I can’t really think of any. I think that there are so many options today in both realms. Wavetable, FM, granular, modular etc. With software I use Ableton Live for arrangement, mixing and so forth. Izotope Ozone for basic mastering. And that’s it basically. I used to be a Native Instruments Komplete user, but moved over to hardware.

5. Is there anything you regret selling… or regret buying?

When getting a new piece of gear I usually sell some other stuff and I don’t mind my setup changing and evolving. I love the chase of finding used gear for a good price and I enjoy fixing broken stuff. Sometimes it’s just a bad solder joint or a part that needs to be replaced.
I’ve had many different synths and nerdy stuff over the years and I don’t regret buying or selling any of it. But I have to say I do miss the Synthstrom Deluge sometimes. It ticks a lot of boxes. If it had the possibility to edit waveforms on that new Oled screen, that would be fantastic. Who knows it might come in a future update.

Synthstrom Deluge

The Korg Electribe EMX-1 is another great device that was hard to let go of. I got it for a very good price because it had a bad power socket. I replaced it with one from an old guitar pedal. Worked like a charm. It’s a very fun and immediate machine and it sounds great with those tubes.

6. What gear has inspired you to produce the most music?

I think all the instruments I have owned have been inspiring and fascinating in that certain period of time. It’s always inspiring when you get something new. But this can also be a hindrance in regards to finishing music. Mostly because there’s a lot of learning involved.
Maybe the goal is just to learn and have fun with those toys that make bleepy noises.

7. If you had to start over, what would you get first?

I would learn to play one instrument really well. Like a piano, the double bass or maybe a nyckelharpa?

8. What’s the most annoying piece of gear you have, that you just can’t live without?

Elektron Octatrack mk1

I recently got an old octatrack mk1 in rough condition. It was covered in stickers, had some bad encoders and a broken compact flash connector. I got a really good deal and was able to fix it with parts from Elektron. Now it almost looks new again. I was afraid that I would hate it, because of its complex workflow and steep learning curve. But actually, I love it! It’s a lot of fun and definitely annoying.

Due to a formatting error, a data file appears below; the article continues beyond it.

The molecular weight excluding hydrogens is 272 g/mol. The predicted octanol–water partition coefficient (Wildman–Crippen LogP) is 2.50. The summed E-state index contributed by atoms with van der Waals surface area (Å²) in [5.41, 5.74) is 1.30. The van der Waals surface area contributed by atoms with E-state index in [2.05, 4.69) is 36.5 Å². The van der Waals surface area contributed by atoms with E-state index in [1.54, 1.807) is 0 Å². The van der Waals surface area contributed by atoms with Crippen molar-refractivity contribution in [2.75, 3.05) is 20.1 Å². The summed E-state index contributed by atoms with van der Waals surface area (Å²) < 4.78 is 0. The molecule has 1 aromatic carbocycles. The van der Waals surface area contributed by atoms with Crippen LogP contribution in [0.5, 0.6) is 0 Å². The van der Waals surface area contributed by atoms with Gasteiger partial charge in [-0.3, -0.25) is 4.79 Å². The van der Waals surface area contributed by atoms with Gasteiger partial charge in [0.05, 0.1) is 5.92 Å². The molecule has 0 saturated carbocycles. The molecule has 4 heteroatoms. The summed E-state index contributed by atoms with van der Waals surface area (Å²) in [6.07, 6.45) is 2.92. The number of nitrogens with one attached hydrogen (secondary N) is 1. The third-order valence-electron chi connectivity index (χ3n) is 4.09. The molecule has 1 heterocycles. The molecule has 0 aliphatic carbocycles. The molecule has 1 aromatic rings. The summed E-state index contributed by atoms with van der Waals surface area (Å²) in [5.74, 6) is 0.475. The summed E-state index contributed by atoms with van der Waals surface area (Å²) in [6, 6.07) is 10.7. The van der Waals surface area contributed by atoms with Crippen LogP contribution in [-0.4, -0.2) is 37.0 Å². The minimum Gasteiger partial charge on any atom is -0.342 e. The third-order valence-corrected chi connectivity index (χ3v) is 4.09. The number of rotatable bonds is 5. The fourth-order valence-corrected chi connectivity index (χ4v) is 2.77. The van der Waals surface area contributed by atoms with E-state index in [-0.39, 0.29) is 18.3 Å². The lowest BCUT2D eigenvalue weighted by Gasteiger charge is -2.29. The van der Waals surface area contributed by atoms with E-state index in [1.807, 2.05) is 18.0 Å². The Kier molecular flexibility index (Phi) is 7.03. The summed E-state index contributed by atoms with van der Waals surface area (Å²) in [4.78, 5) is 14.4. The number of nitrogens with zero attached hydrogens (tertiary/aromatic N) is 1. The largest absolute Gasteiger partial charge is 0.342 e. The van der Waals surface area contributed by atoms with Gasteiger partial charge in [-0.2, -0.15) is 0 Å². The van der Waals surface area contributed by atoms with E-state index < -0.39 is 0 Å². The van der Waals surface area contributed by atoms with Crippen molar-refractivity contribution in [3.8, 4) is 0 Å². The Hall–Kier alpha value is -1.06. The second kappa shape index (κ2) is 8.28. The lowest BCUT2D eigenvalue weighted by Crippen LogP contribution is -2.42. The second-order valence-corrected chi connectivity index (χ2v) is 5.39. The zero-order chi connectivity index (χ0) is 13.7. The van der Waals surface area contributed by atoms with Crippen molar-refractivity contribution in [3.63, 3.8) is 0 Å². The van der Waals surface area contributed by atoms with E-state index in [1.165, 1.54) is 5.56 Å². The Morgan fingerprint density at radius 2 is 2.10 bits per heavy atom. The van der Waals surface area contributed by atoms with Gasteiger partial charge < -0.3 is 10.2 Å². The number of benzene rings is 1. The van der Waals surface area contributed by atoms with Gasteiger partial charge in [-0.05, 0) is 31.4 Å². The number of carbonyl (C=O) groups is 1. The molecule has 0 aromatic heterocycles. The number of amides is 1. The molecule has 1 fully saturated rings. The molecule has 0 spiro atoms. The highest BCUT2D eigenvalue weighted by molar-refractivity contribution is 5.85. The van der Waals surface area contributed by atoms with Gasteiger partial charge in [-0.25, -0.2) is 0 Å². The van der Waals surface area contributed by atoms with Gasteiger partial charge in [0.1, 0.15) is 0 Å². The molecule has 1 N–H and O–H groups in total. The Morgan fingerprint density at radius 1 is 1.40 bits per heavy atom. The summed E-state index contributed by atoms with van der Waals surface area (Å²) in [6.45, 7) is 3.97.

Eurorack in retro suitcase

At one point I got into modular. Built a 9u rack, then decided to downscale as I got tired of the sounds and sold most of it. I had some modules left and used them in this little retro suitcase project which I think turned out great. It’s a little cumbersome to tune the oscillators every time and I don’t use it that much. But still, there’s something engaging with that playful, experimental approach to making music. And sometimes the patch you create just sounds like shit. So annoying, but so addictive.

9. Most surprising tip or trick or technique that you’ve discovered about a bit of kit?

I’m still learning the octatrack and recently discovered that you can use external gear as send effects. The dark reverb on the machine is ok but not great. So being able to use the Eventide Blackhole with the octatrack is awesome.

Eventide Blackhole with an Octatrack

Artist or Band name?

Chrome Shadow


IDM, ambient, garage, noise, dub(step).. probably something else next month.


Chrome Shadow – David Eilertsen

Where are you from?


How did you get into music?

I’ve been working as a motion designer for a long time and sound design is a big part of my profession. So this goes hand in hand with my interest in electronic music.
I’m not very skilled with an instrument, even though I received piano lessons. To quote Brian Eno, I think that formal training and instrumental virtuosity should not be the sine qua non for music making. So it’s just as much patching and experimenting for my part. I started making music with Fruity Loops (now FL Studio) about twenty years ago (feeling old). I was inspired by the music I heard at that time. I was into post-punk, industrial and weird experimental stuff back then.

What still drives you to make music?

Learning new gear and the creative process of building something from scratch. I usually get in the zone when I listen to some music that inspires me. But that GAS can be an obstacle.

How do you most often start a new track?

Usually the beats come first – getting a groove going. Sometimes it starts with a pad or drone.

How do you know when a track is finished?

It’s never finished, but at some point you just have to let go and move on. If I work on a track for too long I start hating it and then abandoning it. So it’s key for me not to get stuck in the details. I don’t have a lot of spare time, so it’s actually a real challenge finishing a track.

Show us your current studio

Studio Desktop
Eurorack with Arturia Keystep

Best creative advice that you’ve ever heard?

When in idea-generation mode, listen for potential rather for perfection. Creative time is short and you have to move fast.

Promote your latest thing… Go ahead, throw us a link.


Mathias Bredholt – Torso Electronics

The T-1 Euclidian midi sequencer is made by Danish Torso Electronics and in this video we chat with Mathias Bredholt one of the founders of @torsoelectronics and ask him 9 odd questions for music gear makers.

…and check out the the T-1 Euclidian hardware midi sequencer here: